Is 'Moesha' Not Black Enough?
by L. Brent Bozell III
For more than three seasons, "Moesha" has been one of the very few success stories for the struggling UPN television network. The comedy series, which centers on Moesha Mitchell, a black, middle-class girl who's currently a college freshman, has favorably portrayed parental authority and family life and taught sound lessons about morality, honesty, even religion. No, it's not completely squeaky-clean in the tradition of the classic '50s and '60s sitcoms - Opie Taylor never said of his school principal, "Boy, was he pissed!" - but it has almost always been suitable for all-ages viewing, a rare phenomenon indeed in the '90s.
All that, however, may soon be a thing of the past.
On December 6, Greg Braxton of the Los Angeles Times reported that "Moesha" soon will feature "more gritty and topical story lines." In one, Moesha's father may "reveal that Dorien [a 16-year-old boy living with the Mitchells] is actually his son, whom he had out of wedlock.while still married to Moesha's now-deceased mother." Other possible stories have to do with Moesha's losing her virginity and Dorien's "sleeping with a girl who says she's HIV-positive."
UPN entertainment president Tom Nunan told Braxton that when "Moesha" becomes "more honest and contemporary, it [will] perform better [in the ratings]. Many viewers have written it off as [being like] a Saturday morning show that is too tame for their interests." In other words, the network is gambling that the number of viewers drawn by the changes will exceed the number of disappointed family viewers who abandon the new, edgy
While attracting a larger audience is obviously a goal worth pursuing, emphasizing stereotypes about black life isn't the appropriate way to go about it. Braxton quotes a "a source associated with 'Moesha'" as saying, "We are at a time when black people are begging the network to let us in and tell some real stories. But on 'Moesha,' we are still a victim of what the network wants to say about black people. They are selling out the show for ratings."
According to Braxton, series star Brandy and her mother, who manages her daughter's career, support these changes. Also, the prime-time drift away from wholesomeness affects most shows, whatever the racial makeup of the cast. But it's important to note the special pressures a black-oriented series faces, especially if it depicts a loving, intact, and at least somewhat prosperous family.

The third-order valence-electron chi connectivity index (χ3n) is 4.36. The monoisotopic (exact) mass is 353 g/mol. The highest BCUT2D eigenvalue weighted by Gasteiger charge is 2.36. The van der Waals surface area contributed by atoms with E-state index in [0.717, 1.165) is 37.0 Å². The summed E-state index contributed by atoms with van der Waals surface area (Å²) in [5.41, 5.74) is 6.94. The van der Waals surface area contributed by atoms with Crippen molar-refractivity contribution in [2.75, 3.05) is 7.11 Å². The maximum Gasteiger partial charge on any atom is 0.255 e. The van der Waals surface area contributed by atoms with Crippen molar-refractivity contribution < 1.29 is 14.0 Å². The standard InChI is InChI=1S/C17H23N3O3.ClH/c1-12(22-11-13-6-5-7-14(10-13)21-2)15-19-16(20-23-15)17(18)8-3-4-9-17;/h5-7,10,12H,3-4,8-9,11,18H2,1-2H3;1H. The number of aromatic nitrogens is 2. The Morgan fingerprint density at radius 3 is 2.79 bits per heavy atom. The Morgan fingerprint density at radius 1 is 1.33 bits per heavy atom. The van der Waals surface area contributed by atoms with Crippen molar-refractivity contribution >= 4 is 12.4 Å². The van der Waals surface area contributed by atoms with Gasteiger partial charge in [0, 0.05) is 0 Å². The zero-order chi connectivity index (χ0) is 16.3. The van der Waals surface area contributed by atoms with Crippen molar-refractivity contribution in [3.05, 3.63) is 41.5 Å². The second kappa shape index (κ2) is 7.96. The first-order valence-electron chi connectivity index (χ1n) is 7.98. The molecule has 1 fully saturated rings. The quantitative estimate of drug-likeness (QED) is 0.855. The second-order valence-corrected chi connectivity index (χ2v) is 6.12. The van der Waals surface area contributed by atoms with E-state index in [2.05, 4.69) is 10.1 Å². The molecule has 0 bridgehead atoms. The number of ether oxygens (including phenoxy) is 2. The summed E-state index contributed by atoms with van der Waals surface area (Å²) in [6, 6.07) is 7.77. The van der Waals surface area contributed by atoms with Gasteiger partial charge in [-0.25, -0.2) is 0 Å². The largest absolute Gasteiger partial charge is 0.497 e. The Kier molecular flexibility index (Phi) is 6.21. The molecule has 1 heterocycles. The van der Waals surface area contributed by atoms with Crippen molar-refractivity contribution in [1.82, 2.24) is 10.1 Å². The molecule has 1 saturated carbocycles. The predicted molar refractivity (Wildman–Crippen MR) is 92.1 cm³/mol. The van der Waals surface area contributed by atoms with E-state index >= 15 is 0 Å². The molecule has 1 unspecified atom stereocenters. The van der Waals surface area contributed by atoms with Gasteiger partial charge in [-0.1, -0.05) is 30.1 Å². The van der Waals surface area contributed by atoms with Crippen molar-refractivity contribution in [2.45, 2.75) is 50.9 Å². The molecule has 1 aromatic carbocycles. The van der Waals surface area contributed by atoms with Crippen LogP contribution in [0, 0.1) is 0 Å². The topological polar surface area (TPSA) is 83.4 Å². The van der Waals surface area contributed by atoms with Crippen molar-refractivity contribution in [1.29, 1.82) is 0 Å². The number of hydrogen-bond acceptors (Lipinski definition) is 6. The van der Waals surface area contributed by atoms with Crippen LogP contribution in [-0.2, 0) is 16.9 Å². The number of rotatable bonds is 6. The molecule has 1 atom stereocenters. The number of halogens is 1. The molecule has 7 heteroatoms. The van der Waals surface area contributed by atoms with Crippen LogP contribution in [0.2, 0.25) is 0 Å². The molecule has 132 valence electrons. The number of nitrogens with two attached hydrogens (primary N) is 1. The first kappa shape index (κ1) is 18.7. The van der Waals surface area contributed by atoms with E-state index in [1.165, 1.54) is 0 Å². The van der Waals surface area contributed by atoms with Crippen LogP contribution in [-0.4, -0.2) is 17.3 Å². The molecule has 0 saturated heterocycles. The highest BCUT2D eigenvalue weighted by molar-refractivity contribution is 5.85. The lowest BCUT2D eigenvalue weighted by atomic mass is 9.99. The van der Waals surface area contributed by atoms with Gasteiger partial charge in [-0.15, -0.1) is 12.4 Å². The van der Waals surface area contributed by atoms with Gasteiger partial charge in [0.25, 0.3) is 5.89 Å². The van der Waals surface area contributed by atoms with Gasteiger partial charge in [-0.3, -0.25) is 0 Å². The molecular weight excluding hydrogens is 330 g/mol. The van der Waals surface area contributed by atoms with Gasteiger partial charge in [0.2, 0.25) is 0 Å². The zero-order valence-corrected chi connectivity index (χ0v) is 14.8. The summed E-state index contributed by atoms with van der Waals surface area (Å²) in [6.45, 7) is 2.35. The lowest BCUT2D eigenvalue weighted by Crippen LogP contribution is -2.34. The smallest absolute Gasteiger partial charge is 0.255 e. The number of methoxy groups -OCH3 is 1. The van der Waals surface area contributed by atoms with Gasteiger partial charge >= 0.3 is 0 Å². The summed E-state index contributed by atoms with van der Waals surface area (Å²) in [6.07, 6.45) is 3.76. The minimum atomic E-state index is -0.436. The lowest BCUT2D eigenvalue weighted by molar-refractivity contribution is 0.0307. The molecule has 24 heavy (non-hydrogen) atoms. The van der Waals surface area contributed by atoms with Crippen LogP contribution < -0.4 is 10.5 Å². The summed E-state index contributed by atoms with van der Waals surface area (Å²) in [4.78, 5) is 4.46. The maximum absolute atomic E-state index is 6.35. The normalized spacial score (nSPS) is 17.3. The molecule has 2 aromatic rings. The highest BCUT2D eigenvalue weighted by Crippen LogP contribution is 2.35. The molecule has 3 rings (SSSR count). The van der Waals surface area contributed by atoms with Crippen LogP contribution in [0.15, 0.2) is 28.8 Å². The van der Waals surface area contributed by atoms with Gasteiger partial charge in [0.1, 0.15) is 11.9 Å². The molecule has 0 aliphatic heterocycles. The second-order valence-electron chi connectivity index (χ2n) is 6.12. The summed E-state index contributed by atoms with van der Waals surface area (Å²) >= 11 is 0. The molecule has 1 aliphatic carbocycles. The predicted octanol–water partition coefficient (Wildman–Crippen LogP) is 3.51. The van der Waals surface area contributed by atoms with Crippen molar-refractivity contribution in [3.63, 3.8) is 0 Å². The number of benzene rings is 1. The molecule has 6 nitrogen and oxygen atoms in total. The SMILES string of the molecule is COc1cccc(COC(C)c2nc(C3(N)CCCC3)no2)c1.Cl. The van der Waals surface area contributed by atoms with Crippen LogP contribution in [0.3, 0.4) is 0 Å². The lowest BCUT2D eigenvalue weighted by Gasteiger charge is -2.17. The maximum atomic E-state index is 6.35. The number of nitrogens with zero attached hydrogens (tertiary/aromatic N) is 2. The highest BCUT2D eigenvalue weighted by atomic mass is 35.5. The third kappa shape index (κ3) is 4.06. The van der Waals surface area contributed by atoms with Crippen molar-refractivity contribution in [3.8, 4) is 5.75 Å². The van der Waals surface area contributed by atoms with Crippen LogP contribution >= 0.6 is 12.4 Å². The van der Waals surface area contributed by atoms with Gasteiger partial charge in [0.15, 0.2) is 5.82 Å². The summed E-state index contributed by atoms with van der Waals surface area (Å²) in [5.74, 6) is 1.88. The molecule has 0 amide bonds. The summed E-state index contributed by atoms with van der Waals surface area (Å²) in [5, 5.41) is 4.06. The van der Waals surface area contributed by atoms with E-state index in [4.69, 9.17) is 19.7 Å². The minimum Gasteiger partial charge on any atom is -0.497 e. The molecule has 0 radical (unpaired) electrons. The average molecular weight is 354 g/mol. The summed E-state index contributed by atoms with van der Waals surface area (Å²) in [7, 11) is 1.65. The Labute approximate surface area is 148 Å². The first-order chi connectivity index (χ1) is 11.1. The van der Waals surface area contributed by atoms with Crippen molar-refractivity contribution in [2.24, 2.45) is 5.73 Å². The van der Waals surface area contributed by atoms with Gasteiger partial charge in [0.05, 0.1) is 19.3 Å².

If a sleazier "Moesha" is "more honest and contemporary," does it follow that a version on which the characters behave properly is dishonest and outdated? To some, believe it or not, that's exactly what it means.
One of the biggest hits in prime time history, "The Cosby Show," which dealt with an upper-middle-class black couple and their children, was often criticized by liberals for being insufficiently "black." Not long after the show's 1984 premiere, a critic from the leftist Village Voice claimed that Bill Cosby "no longer qualifies as black enough to be an Uncle Tom." Then, in 1992, the year the series left the air, two University of Massachusetts professors published a book, "Enlightened Racism," which argued that "Cosby" and subsequent shows featuring successful black characters desensitized white viewers to the plight of real-life blacks.
At the time, there was a political motivation for such a thesis: to rebuke "Cosby" and its ilk for ignoring the black socioeconomic regression that took place under the wretched Reagan and Bush administrations. That regression never happened, of course, but facts rarely get in the way of extremist ideology.
The socioeconomic condition of the black community really hasn't changed since those awful Reagan years, but now, with a Democrat in the White House and bogeyman Newt Gingrich out of the picture, those leftist political voices are silent. Instead the focus falls on the more general question of the "authenticity" of black-oriented television shows.
Unquestionably, certain real-life black families experience something like what Moesha's family apparently will go through later this season. The point is that real-life black families resembling the pre-"gritty and topical" Mitchells exist in impressive numbers as well, and deserve prime time representation every bit as much.
No, they deserve it more. Television has the awesome power to move the soul, to challenge the heart. The good it could do motivating young blacks to reject the cultural meltdown enveloping society is immeasurable.
Unless, of course, the host network is committed to that meltdown, which UPN apparently is, and which is why "Moesha" is headed in that direction, too.
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